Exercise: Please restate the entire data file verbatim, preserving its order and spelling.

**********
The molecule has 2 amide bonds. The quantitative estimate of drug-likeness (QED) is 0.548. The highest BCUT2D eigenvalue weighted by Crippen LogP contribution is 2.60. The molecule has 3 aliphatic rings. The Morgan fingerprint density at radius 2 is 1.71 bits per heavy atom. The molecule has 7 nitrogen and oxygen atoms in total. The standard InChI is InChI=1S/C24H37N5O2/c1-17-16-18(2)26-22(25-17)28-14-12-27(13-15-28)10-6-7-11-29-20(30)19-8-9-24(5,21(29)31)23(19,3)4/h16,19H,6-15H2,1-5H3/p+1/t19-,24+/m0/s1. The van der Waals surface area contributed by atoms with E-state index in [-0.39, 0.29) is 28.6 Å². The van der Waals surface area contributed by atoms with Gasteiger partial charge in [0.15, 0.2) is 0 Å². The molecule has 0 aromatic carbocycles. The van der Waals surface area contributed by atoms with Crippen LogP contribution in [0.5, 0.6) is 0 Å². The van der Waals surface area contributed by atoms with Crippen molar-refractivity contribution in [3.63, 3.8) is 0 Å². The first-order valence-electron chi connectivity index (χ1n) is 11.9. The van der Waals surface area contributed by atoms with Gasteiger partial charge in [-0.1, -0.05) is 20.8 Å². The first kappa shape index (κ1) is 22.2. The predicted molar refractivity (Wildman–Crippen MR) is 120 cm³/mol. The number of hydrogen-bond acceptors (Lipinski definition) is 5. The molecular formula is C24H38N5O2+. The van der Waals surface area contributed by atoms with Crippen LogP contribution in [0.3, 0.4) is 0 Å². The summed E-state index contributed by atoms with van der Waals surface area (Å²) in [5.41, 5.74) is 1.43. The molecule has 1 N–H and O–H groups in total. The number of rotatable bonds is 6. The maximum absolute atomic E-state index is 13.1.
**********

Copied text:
The molecule has 2 amide bonds. The quantitative estimate of drug-likeness (QED) is 0.548. The highest BCUT2D eigenvalue weighted by Crippen LogP contribution is 2.60. The molecule has 3 aliphatic rings. The Morgan fingerprint density at radius 2 is 1.71 bits per heavy atom. The molecule has 7 nitrogen and oxygen atoms in total. The standard InChI is InChI=1S/C24H37N5O2/c1-17-16-18(2)26-22(25-17)28-14-12-27(13-15-28)10-6-7-11-29-20(30)19-8-9-24(5,21(29)31)23(19,3)4/h16,19H,6-15H2,1-5H3/p+1/t19-,24+/m0/s1. The van der Waals surface area contributed by atoms with E-state index in [-0.39, 0.29) is 28.6 Å². The van der Waals surface area contributed by atoms with Gasteiger partial charge in [0.15, 0.2) is 0 Å². The molecule has 0 aromatic carbocycles. The van der Waals surface area contributed by atoms with Crippen LogP contribution in [0.5, 0.6) is 0 Å². The van der Waals surface area contributed by atoms with Crippen molar-refractivity contribution in [3.63, 3.8) is 0 Å². The first-order valence-electron chi connectivity index (χ1n) is 11.9. The van der Waals surface area contributed by atoms with Gasteiger partial charge in [-0.1, -0.05) is 20.8 Å². The first kappa shape index (κ1) is 22.2. The predicted molar refractivity (Wildman–Crippen MR) is 120 cm³/mol. The number of hydrogen-bond acceptors (Lipinski definition) is 5. The molecular formula is C24H38N5O2+. The van der Waals surface area contributed by atoms with Crippen LogP contribution in [0.3, 0.4) is 0 Å². The summed E-state index contributed by atoms with van der Waals surface area (Å²) in [5.41, 5.74) is 1.43. The molecule has 1 N–H and O–H groups in total. The number of rotatable bonds is 6. The maximum absolute atomic E-state index is 13.1.